Months have past since I have written here. Thoughts rattle about in my head and remain there. It has not been a writing time, for many reasons that will also remain in my head.
But today, something unexpectedly magical happened: the daffodils – a story so inspirational that it must be shared with the rest of the world.
My love of daffodils began here on Dream Tree Bayou when they surprised us during our first spring as the darlings popped up here and there around our property – a vestige of the previous owner and builder of our home. That visionary was a horticulturalist who dotted the vista with bulbs of varying hues to delight us every spring (or late winter in the South). But hers are not the flora about which I write. The daffodils that inspired my soul have a different story. That story begins with Granddaughter, as anything that sets my soul on fire always does.
Granddaughter has a little pixie in her soul, and I used to tell her that she came to our family when I found her sleeping in a flower. So, it was highly likely that she would feel at home among a field of daffodils. The family and I piled into the car and drove the dappled roads to Dodson, Louisiana to witness four acres of magnificence as advertised on Facebook.
As we drove past a curve in the road, the flowers’ uncommon majesty was a sight to behold, almost ethereal. How can such perfection exist here in this tired world? Somehow, it does, through the toil of an enlightened individual, someone who is somehow aware, awakened to celestial heights by reaching for the divine here on earth: a flower than can touch souls. That may sound lofty for a “simple gardener,” but that’s the point. Was she “just” planting flowers, or had she touched heaven by offering something beautiful to the world, and asking for nothing in return? I parked the car along the periphery of the fields, then approached a woman standing near a table at the entrance. Her name is Tina Knoll. What a perfect name for the keeper of a field of daffodils! My curiosity had been piqued; questions bubbled up and only answers would satiate my inquisitiveness. The tale of the Daffodil Fields is that of Mrs. Knoll’s family.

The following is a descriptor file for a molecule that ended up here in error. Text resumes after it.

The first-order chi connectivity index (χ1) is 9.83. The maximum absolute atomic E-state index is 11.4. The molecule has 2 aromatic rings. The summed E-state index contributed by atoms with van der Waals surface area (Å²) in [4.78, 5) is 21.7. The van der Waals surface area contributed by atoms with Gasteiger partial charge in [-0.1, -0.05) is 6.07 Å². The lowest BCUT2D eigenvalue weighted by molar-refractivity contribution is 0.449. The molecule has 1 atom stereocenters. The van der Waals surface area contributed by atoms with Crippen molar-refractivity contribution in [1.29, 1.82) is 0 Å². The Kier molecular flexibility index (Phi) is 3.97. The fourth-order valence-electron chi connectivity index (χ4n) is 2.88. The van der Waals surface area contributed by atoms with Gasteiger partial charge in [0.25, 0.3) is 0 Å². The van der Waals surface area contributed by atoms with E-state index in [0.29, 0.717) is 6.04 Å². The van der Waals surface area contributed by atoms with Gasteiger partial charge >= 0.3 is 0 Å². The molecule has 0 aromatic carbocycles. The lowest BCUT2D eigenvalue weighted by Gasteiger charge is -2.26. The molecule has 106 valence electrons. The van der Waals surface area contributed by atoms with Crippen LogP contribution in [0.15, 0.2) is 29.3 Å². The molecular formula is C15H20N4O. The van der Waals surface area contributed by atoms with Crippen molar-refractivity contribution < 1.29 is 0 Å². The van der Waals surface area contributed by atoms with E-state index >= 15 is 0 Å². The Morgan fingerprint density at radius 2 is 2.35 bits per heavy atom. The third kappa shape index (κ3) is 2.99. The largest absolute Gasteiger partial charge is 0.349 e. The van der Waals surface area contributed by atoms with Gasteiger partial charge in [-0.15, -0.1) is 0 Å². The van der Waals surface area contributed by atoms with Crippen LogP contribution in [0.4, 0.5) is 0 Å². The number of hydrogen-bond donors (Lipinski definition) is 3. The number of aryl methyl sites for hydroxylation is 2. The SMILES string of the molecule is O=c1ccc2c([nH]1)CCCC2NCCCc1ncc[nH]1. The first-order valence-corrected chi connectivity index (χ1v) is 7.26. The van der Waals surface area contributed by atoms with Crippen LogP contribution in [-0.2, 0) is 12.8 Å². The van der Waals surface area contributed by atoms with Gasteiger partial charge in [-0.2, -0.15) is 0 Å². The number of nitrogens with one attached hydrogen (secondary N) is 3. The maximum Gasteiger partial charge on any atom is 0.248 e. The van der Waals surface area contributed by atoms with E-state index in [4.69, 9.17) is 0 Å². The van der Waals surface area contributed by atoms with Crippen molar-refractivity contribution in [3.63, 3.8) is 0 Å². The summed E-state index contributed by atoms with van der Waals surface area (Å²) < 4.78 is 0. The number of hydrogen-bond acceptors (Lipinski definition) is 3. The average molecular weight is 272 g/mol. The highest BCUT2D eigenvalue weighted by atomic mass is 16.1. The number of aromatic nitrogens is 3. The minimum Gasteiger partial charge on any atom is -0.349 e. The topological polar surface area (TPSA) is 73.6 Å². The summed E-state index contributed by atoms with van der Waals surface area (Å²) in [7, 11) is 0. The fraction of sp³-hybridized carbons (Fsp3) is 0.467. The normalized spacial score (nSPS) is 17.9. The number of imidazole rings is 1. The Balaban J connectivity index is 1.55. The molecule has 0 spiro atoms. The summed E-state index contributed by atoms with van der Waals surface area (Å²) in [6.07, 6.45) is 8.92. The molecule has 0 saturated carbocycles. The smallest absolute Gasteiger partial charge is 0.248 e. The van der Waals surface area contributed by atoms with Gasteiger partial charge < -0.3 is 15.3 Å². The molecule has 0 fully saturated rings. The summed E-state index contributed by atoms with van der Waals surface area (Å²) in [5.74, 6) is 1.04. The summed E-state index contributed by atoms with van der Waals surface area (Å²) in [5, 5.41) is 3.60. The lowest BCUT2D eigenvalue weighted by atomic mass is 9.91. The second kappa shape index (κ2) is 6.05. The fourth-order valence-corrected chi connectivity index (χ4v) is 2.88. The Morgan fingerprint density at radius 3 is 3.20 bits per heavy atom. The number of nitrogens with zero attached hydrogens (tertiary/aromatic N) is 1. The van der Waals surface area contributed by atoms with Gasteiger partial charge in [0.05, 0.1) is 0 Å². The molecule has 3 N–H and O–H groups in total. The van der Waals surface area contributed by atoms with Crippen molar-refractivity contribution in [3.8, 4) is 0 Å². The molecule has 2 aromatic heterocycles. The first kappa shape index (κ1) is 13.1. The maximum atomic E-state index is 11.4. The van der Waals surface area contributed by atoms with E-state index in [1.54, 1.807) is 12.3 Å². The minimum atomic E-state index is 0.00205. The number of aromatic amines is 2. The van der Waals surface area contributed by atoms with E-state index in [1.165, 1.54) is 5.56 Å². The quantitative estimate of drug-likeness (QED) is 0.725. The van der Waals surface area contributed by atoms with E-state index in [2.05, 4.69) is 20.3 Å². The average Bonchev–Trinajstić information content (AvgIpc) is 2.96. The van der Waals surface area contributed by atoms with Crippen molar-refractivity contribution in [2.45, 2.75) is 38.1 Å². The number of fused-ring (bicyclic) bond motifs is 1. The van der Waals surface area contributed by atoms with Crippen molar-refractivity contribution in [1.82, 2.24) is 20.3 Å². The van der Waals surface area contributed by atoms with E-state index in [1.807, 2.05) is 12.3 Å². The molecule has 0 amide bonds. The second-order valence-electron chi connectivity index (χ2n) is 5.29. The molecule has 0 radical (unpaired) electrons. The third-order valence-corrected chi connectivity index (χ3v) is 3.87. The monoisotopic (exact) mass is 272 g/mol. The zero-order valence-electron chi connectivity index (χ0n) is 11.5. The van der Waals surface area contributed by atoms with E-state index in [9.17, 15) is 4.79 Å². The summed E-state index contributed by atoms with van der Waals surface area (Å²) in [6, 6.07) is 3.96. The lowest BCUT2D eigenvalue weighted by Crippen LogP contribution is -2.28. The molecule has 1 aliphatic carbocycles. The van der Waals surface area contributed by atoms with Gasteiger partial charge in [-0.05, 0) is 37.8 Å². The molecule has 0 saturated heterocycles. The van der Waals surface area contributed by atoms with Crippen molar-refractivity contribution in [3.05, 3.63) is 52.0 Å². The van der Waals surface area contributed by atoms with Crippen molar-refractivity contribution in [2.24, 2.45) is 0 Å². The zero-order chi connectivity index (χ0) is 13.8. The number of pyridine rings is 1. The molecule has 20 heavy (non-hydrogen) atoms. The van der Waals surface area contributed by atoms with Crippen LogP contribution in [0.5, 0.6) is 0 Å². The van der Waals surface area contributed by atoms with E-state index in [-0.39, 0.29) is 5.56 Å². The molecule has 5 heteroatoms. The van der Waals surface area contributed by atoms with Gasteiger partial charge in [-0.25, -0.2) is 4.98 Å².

The property belonged to her great-grandmother, who originally planted a few daffodils on the family’s land. When Mrs. Knoll’s parents, Henry Nelton Adams and Thera Lou Temple Adams, bought the property in the late 1980’s, the daffodils had spread and multiplied on the homestead. The two began to dig them up, divide them, and give them room to propagate on an area of the property that could be seen by Henry Nelton’s father from his home across the road. Every year, Henry Nelton and Thera Lou would again divide and replant daffodils. Sadly, as the years progressed relentlessly forward, Henry Nelton developed cancer and passed away before he and Thera Lou could finish covering the fields with daffodils. Finding solace in the daffodils during a time of profound grief, Thera Lou continued their project as a lasting tribute to her husband. Now, more than two decades later, the entire four acres are blanketed in a quilt of varying daffodils.
Fortunately for admirers near and far, since 1998, Thera Lou has opened the Daffodil Fields to the public for three days every year. I invite you to search for their Facebook page, humbly entitled Daffodil Fields.
Imagine it: All those years ago, one woman planted a few bulbs of daffodils, though she had no idea how much lift that gesture would bring to another woman – a stranger – decades later. I’d say that she propagated more than flowers; she inspired life.
Stacy, I feel the beauty of these daffodils, but more important, I can always feel the love you have for your granddaughter. Bless you both. PS. I just got home from Georgia and got to see some spring flowers too.
That’s wonderful! Spring is nigh in the South. XOXO
I waited to read this recent musing of my dear friend. Today was the perfect day. I spent part of my day off enjoying some time in nature observing the signs of spring’s awakening. Oh daffodils… for a field of them, followed by day lillys, zinnias, and sunflowers!
I’m looking forward to zinnias, too. XOXO
Martha Mercado said:
I loved your words and found them inspiring on this most unusual Sunday. Thank you for sharing!
I have never seen anything like it. Our pastor said recently that when you look upon the beauty and goodness in the world, therein lies God. XOXO
Mariette VandenMunckhof-Vedder said:
Daffodils are quite happy in the south and they naturalize easily, plus voles do not eat the bulbs as they are poisonous…
Your Granddaughter sure enjoys their beauty and fragrance!
They sure make one happy.
They do, indeed, Mariette. They do, indeed. XOXO
Mariette VandenMunckhof-Vedder said:
Kay Mehochko said:
Beautifully written, as always, Stacy!
I grew up in Southern Illinois and loved seeing the Spring bulbs ( daffodils, tulips, hyacinths) as they added such beautiful colors to our yard after a long Winter.
As an adult living in Hawaii and Florida, I missed those flowers each Spring, unless the local stores had some in pots for me to enjoy. At the end of Winter of 2015, I was surprised to see daffodils coming up at our driveway entrance here at our new home here in VA! What a beautiful sight to see! I’ve since planted more bulbs each Fall and wait with anticipation in February/March to see them in full bloom!
Now I have an idea for my daffodils. Ours circle some of the trees, but why not plant them everywhere?! XOXO
I’m so happy to see a blog post from you! I love what you mused about a gardener and a flower. I will always be inspired now as I plant flowers, thinking perhaps it will touch a soul. I am continuing to keep you in my prayers. God bless you Stacy
Thank you! My soul is full today. XOXO